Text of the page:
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[Finding Steady Ground logo]People submitted numerous examples on how they are Finding Steady Ground through the 7 behaviors. Here’s a sample:

 

I found myself in a constant state of agitation or depression with the climate of our country, the news and what is going on in the world as a result of it.  I have started turning the TV off during news broadcasts, reading a good book and cutting down on the amount of political pages in my Facebook news feed.  I am finding myself to be calmer and feeling more optimistic about how I feel about the world I live in.  Thank you for bringing this “bad habit” of mine to my attention so I could do something about it.
– Deby, Georgetown

Read more testimonials on how implementing these behaviors helps.
Have your own story?  Share with us how these behaviors have been helpful to you.

 

Dear Daniel,

Welcome!  We have been encouraged by the dozens of people who wrote testimonials and shared with us how this list has been fruitful for them. We believe a list should be lived — so this week we are offering thoughts on implementing behavior #2.

 

#2: I will get together with some people face-to-face to support each other and make sure we stay in motion.

Why is this important?

When we feel overwhelmed, we may shut down entirely.  The support of others can help us find balance so we can take thoughtful, compassionate action.

However, the quality matters. If our conversations center only on how bad things are or what else we should be doing, this rarely helps.  Heaping guilt on ourselves for everything we’re not doing isn’t a great long-term motivator (just ask anyone who has ever tried a diet!).

Noticing steps we are taking and affirming that motion makes it more possible for us to keep moving ahead.  Motion breeds motion. We want to clear a path for moving forward, rather than blocking it with lots of worries and “shoulds”.

In the face of large scale problems, holding on to our own agency is key. We may feel scared and upset and mad. But together we can help each other notice our resilience, brainstorm new possibilities, find our way to larger efforts, and stay in motion.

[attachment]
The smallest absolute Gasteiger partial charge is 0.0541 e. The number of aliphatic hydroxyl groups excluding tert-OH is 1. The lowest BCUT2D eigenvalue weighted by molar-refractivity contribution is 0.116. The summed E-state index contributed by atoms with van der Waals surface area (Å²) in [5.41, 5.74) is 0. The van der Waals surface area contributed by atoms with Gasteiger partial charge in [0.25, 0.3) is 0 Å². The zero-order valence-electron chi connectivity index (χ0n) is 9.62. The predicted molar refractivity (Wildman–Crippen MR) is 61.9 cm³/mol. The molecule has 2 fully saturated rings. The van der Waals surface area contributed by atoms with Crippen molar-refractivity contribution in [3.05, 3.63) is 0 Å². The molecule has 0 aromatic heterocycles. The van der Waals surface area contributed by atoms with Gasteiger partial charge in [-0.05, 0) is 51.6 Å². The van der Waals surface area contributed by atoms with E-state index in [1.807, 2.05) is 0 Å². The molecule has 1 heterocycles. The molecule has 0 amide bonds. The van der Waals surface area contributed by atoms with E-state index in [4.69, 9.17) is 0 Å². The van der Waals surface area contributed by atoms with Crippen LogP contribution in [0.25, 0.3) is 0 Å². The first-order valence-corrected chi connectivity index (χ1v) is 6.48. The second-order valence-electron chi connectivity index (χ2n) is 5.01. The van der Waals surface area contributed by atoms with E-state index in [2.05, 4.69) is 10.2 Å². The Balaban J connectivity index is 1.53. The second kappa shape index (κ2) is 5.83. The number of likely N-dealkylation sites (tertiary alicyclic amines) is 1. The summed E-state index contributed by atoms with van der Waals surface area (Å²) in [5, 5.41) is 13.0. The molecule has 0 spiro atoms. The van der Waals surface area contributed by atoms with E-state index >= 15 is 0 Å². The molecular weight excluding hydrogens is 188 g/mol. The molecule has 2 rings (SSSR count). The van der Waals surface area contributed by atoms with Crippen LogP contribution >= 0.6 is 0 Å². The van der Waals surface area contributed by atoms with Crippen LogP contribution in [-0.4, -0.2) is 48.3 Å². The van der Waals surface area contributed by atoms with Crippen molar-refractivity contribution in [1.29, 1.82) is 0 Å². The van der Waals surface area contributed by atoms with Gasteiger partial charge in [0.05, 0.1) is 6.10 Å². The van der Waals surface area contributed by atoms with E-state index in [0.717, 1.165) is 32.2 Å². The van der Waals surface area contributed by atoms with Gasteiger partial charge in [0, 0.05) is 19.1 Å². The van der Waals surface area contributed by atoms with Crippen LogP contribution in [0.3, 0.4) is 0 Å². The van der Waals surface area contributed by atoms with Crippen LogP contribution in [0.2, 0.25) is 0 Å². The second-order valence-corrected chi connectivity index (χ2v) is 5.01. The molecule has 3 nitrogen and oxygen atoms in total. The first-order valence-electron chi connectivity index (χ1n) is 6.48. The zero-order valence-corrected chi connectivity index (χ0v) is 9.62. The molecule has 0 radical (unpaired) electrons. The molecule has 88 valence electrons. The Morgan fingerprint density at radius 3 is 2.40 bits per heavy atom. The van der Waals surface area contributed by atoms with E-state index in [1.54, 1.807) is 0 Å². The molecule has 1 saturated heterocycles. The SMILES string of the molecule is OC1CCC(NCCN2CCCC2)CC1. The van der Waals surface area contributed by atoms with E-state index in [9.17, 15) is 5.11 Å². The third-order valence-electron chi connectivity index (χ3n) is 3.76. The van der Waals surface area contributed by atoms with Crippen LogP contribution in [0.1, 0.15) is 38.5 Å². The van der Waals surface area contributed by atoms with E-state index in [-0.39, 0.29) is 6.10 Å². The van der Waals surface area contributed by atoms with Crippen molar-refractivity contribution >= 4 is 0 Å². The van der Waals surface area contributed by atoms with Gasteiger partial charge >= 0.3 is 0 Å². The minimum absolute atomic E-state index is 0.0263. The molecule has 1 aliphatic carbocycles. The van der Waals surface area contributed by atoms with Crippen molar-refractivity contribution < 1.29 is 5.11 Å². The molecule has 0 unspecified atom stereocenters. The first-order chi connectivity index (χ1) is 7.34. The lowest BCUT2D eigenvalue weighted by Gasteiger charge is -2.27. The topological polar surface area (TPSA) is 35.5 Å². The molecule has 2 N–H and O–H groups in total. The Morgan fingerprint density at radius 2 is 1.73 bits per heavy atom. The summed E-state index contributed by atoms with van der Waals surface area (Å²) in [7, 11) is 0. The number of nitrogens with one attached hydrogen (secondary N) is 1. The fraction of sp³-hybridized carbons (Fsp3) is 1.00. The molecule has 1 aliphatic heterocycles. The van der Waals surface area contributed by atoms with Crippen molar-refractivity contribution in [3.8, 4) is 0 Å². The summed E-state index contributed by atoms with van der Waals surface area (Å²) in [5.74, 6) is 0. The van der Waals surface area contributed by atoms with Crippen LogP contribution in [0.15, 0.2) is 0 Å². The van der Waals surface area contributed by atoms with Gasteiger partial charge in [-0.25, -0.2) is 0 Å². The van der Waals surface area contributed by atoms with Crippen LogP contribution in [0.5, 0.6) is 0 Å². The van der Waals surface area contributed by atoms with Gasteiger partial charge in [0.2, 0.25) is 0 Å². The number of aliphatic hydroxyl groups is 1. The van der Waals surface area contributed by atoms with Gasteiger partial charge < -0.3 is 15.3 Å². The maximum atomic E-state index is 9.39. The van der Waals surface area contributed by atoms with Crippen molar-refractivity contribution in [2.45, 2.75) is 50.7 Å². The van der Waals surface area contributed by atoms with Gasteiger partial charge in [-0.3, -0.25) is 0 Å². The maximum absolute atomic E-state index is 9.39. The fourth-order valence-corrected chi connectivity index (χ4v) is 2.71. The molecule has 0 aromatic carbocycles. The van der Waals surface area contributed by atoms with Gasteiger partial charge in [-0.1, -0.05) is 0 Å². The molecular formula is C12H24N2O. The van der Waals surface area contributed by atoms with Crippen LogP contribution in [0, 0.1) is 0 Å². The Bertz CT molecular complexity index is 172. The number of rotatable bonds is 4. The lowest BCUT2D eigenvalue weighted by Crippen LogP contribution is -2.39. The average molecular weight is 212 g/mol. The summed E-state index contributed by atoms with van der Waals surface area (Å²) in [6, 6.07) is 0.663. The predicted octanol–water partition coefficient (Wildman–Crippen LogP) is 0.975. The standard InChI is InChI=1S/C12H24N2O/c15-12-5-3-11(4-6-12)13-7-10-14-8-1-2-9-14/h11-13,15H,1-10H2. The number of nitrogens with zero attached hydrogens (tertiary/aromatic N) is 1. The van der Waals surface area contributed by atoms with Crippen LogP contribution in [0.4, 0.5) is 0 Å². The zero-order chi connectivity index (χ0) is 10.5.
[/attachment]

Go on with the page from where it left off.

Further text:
So what to do?

If gathering some friends together face-to-face as a way to help each other stay in motion seems like a nice idea, but you don’t have a clue what you would actually do once you gathered, here’s a simple model that works well in a wide variety of situations.  The key is taking turns.

  • Brief check-ins on how people are doing (with an invitation to share good news, since we tend to be overwhelmed with the bad)
  • Time for each person in the group to share about successes and accomplishments in their work/activity for the last period of time
  • Open time for sharing about what we see as the challenges and opportunities of the larger situation we face (probably not too long, because some of us are talking about this all the time, and don’t really need more)
  • Turns in which each person gets to focus on directions/intentions/goals/next steps for themselves, with the intention of supporting that person to gather clarity and courage for moving forward. This may involve people expressing emotion and frustration, alongside courage and conviction. Instead of judging those feelings or trying to fix them, allow them to have their space, alongside encouragement to keep moving forward.
  • Any brief closing thoughts or appreciations that members of the group might have.

 

Common pitfalls to watch out for, and how this model can help:

  • Problem: One or two people dominating the air-space. Solution: Even though it may feel forced, a clear decision to divide the time so everyone has a turn.
  • Problem: A focus on revisiting bad news, paralysis of analysis, and spinning out doomsday scenarios.  Solution: Focus on remembering successes and accomplishments, and on opportunities more than challenges.
  • Problem: The feeling that we should all be doing the same thing–preferably what I’ve chosen!  Solution: Support each person in their own path forward, trusting their own innate wisdom.

 

If you keep in mind these few important elements, and watch out for the pitfalls, this model is very flexible and resilient.  You can use it with one other person as you wait for the bus or work out at the gym, it can frame the conversation of a few friends over coffee, or it can form the agenda for a more formal meeting.

Try incorporating #2 into your life and please let us know how it goes!

 

You’re not in this alone.  Keep sharing!   Keep loving!

Yours,

– Daniel Hunter and Pamela Haines

 

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ps:
En Español!
Finding Steady Ground in Spanish (Buscando terreno firme): es.findingsteadyground.com.  Por favor comparta con otras personas!

Missed the introductory e-mail on
Commitment #1? Find it here.

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